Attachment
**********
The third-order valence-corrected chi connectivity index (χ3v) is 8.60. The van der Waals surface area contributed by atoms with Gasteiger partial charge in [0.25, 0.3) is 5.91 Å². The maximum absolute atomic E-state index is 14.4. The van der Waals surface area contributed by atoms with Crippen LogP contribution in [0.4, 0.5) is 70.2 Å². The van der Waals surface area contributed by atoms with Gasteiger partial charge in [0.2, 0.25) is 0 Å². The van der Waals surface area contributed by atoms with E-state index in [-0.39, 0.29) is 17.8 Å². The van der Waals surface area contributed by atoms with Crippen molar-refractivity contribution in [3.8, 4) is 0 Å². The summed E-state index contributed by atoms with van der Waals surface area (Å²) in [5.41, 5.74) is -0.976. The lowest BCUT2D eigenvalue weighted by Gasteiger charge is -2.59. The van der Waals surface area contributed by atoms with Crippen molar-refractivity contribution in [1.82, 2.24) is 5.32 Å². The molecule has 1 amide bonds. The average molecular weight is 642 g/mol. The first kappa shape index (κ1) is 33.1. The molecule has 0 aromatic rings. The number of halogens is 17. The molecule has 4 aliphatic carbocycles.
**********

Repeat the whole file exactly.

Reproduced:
The third-order valence-corrected chi connectivity index (χ3v) is 8.60. The van der Waals surface area contributed by atoms with Gasteiger partial charge in [0.25, 0.3) is 5.91 Å². The maximum absolute atomic E-state index is 14.4. The van der Waals surface area contributed by atoms with Crippen LogP contribution in [0.4, 0.5) is 70.2 Å². The van der Waals surface area contributed by atoms with Gasteiger partial charge in [0.2, 0.25) is 0 Å². The van der Waals surface area contributed by atoms with E-state index in [-0.39, 0.29) is 17.8 Å². The van der Waals surface area contributed by atoms with Crippen molar-refractivity contribution in [3.8, 4) is 0 Å². The summed E-state index contributed by atoms with van der Waals surface area (Å²) in [5.41, 5.74) is -0.976. The lowest BCUT2D eigenvalue weighted by Gasteiger charge is -2.59. The van der Waals surface area contributed by atoms with Crippen molar-refractivity contribution in [1.82, 2.24) is 5.32 Å². The molecule has 1 amide bonds. The average molecular weight is 642 g/mol. The first kappa shape index (κ1) is 33.1. The molecule has 0 aromatic rings. The number of halogens is 17. The molecule has 4 aliphatic carbocycles.